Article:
It’s not easy to create positive social experiences in a game, and I have to admit that the suggestions I mentioned above are not suitable for all kinds of games. But I think if we can reflect on successful cases and find what is effective and helpful for a good community in casual games, it can shed light on the games that are more competitive and intense.

What is the magic behind match-three games?

The Treasures of Montezuma 3

I won’t call myself a “gamer” because I haven’t played many games and in general I am a three-minute passion person. However, the game I have been playing for the longest period of time both on PC or on my phone is match-three games. I started playing “The Treasure of Montezuma 2” when I was in junior high school and played the series for five years until I switched to Macbook. In terms of mobile games, though I have been obsessed with RPG games shortly several times, a match-three game is what I always have in my phone and play for quick simple fun. Realizing this fact, I start to wonder what the magic is behind match-three games that makes my love for it persist.

Low Demanding Game for Everyone

One of the biggest reasons why players come and stay is that match-three games are low demanding both intellectually and temporally. 

The core mechanics of match-three games is to swap, make 3 or more in a row, watch them disappear and score. It makes the barrier to entry low, yet this simple mechanics satisfies people’s primitive desire/need — to turn chaos into order. 

Most of match-three games are level-based, and one level usually only takes less than 5 minutes to finish. I can start a game when I have a period of free time but it’s too short or not suitable for doing something meaningful (e.g. waiting in line, sitting on a bus/shuttle), and I can stop the current level at any time without a severe penalty. In the long term, when I am busy with my work, I cannot commit as much time to games. Compared with those mobile RPG games which keep their players active with live in-game events or grinding, the cost of being AFK is much lower. I won’t miss anything and being AFK won’t ruin my future game experience.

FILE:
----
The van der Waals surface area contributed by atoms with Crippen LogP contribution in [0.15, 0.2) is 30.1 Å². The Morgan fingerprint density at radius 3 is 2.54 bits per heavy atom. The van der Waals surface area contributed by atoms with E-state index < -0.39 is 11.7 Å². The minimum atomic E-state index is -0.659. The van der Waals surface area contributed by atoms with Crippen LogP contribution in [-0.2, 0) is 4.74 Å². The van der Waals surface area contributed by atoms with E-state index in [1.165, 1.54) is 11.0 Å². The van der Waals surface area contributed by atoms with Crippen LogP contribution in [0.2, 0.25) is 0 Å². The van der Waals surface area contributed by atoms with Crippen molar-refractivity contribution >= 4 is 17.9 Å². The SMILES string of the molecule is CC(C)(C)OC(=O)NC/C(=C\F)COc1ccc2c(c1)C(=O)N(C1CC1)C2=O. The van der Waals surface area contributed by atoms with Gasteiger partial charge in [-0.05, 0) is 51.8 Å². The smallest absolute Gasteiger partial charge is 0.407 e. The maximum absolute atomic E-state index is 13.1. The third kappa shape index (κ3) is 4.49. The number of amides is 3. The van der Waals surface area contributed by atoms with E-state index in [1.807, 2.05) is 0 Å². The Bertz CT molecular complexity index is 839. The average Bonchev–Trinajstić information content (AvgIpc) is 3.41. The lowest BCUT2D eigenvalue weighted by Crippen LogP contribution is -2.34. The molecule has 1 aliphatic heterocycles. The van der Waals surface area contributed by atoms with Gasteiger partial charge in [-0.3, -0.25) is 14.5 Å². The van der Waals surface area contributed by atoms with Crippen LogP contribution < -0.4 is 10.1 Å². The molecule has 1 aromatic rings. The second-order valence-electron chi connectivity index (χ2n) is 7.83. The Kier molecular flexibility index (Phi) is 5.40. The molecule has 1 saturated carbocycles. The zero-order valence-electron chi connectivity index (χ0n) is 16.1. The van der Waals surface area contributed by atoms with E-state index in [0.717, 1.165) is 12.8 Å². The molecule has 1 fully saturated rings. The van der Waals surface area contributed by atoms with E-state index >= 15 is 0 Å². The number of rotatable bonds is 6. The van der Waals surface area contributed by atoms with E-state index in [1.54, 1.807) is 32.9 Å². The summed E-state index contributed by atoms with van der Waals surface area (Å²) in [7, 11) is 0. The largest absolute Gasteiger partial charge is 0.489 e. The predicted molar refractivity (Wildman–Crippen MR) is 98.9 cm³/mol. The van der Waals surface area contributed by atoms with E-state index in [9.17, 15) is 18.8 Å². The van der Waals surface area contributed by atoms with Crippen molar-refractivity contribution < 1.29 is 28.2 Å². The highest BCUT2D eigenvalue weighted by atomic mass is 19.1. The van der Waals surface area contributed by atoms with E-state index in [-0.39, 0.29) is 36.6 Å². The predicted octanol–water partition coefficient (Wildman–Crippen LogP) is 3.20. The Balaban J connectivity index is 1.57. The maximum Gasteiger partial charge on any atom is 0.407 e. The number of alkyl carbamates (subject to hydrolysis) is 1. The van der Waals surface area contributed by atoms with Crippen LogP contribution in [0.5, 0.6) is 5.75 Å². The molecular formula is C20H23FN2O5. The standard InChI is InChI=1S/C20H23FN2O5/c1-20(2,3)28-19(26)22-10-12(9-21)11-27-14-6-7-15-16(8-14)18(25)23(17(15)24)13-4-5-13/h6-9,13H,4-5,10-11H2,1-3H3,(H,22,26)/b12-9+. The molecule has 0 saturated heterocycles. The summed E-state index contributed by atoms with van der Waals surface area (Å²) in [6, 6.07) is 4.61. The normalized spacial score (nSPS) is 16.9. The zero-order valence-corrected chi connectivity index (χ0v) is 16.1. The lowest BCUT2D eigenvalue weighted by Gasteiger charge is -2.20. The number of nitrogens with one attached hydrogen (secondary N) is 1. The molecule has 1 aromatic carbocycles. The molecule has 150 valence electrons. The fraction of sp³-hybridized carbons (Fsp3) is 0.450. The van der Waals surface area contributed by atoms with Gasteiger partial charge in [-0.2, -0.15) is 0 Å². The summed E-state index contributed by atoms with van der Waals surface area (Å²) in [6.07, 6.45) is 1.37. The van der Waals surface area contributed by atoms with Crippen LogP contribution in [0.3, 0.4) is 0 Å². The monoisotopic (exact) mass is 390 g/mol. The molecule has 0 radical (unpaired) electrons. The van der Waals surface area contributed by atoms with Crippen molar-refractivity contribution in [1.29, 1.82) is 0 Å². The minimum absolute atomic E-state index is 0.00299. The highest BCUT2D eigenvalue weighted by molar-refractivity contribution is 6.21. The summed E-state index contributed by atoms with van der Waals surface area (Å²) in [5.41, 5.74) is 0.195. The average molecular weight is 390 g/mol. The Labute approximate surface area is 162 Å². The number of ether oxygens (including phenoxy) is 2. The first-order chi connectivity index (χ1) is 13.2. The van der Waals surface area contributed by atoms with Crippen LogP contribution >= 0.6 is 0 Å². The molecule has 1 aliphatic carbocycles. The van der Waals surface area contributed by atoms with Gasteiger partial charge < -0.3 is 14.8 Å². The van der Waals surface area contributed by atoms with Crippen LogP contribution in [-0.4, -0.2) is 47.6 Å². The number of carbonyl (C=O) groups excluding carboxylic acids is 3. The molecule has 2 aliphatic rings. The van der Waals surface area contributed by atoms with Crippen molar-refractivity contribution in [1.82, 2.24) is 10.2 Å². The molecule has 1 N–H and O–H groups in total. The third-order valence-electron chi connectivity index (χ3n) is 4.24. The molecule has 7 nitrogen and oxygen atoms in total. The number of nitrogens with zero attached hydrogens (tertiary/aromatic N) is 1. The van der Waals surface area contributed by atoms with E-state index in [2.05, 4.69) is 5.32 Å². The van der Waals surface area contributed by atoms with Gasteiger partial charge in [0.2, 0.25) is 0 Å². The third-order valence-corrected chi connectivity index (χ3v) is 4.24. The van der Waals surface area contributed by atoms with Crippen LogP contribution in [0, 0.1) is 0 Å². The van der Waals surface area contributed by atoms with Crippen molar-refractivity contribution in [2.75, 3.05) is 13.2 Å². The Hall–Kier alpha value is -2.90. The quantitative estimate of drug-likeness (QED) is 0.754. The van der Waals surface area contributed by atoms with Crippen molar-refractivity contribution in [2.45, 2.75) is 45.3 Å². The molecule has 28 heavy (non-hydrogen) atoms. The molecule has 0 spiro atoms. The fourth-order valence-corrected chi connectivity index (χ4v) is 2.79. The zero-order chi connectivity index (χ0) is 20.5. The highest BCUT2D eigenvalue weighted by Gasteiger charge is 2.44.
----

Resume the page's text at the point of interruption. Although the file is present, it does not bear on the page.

Fancy Feedback

In one of the readings we are assigned in game design class, the theory of player acknowledgement is mentioned. That is, “the game world must acknowledge players every time they perform an action”. Match-three games do well in giving players feedback. When you make a match successfully, you will immediately get feedback from the game. Matched elements will disappear, accompanied by fancy visual effects such as glitters, explosion, the text of points you just earned (often an excessively high number, say, multiples of 100) and delightful sound. If there are combos, all the fancy effects are further intensified and you may even have to wait for seconds for them to finish. Match-three games are very generous with reward for their players. The feedback they provide to their players is much more than what the players input to the game and it gives the players a huge sense of achievement.

Match-three and …

For every plus, there is a minus. A simple mechanics set a low barrier to entry, but players also lose interest quickly if the game is all about the simple mechanics. Therefore, game developers work on improving their match-three games, hoping to build a good interest curve for their players. 

A common solution is to bring in another mechanics or systems as meta-game. For example, what I like the most about The Treasure of Montezuma is its totem power-up system. There are seven totems of different colors, each representing a kind of power-ups in game. For example, the red totem shoots fireballs to eliminate 2 tokens and the orange totem can pause the time temporarily. Players finish levels to get stars that can be used to activate and upgrade totems. Once a totem is activated, players can use it in game by making two matches of tokens in that color in a row. I like this system because it is connected with the core match-three game experience. If I make wise choices when distributing stars to different totem power-ups, I can get a positive feedback by taking advantage of the enhanced power-ups in the next game. I will also be able to improve my performance at previous levels to get more stars and unlock achievements that seemed impossible before. This type of add-in system feels organic and improves game experience in a way of 1+1 > 2.